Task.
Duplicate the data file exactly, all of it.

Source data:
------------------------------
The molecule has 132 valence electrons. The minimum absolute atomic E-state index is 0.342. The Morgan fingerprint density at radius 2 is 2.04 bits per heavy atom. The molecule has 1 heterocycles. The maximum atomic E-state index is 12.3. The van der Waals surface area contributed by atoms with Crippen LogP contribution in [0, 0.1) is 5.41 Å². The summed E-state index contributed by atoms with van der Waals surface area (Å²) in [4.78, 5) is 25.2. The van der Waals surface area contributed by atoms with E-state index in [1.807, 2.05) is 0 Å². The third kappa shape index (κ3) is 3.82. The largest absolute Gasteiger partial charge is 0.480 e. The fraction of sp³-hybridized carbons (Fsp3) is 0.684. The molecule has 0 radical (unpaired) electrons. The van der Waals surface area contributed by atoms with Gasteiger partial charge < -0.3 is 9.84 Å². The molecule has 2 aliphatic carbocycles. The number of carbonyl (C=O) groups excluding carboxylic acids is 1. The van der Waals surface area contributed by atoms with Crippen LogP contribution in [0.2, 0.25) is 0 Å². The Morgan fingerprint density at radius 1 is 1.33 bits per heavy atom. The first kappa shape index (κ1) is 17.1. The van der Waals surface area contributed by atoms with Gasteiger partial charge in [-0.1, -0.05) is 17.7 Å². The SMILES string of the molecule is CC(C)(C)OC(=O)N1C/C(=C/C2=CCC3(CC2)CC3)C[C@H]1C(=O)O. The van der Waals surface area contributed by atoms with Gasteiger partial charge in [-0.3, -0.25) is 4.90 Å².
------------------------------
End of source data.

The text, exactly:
The molecule has 132 valence electrons. The minimum absolute atomic E-state index is 0.342. The Morgan fingerprint density at radius 2 is 2.04 bits per heavy atom. The molecule has 1 heterocycles. The maximum atomic E-state index is 12.3. The van der Waals surface area contributed by atoms with Crippen LogP contribution in [0, 0.1) is 5.41 Å². The summed E-state index contributed by atoms with van der Waals surface area (Å²) in [4.78, 5) is 25.2. The van der Waals surface area contributed by atoms with E-state index in [1.807, 2.05) is 0 Å². The third kappa shape index (κ3) is 3.82. The largest absolute Gasteiger partial charge is 0.480 e. The fraction of sp³-hybridized carbons (Fsp3) is 0.684. The molecule has 0 radical (unpaired) electrons. The van der Waals surface area contributed by atoms with Gasteiger partial charge < -0.3 is 9.84 Å². The molecule has 2 aliphatic carbocycles. The number of carbonyl (C=O) groups excluding carboxylic acids is 1. The van der Waals surface area contributed by atoms with Crippen LogP contribution in [0.2, 0.25) is 0 Å². The Morgan fingerprint density at radius 1 is 1.33 bits per heavy atom. The first kappa shape index (κ1) is 17.1. The van der Waals surface area contributed by atoms with Gasteiger partial charge in [-0.1, -0.05) is 17.7 Å². The SMILES string of the molecule is CC(C)(C)OC(=O)N1C/C(=C/C2=CCC3(CC2)CC3)C[C@H]1C(=O)O. The van der Waals surface area contributed by atoms with Gasteiger partial charge in [-0.3, -0.25) is 4.90 Å².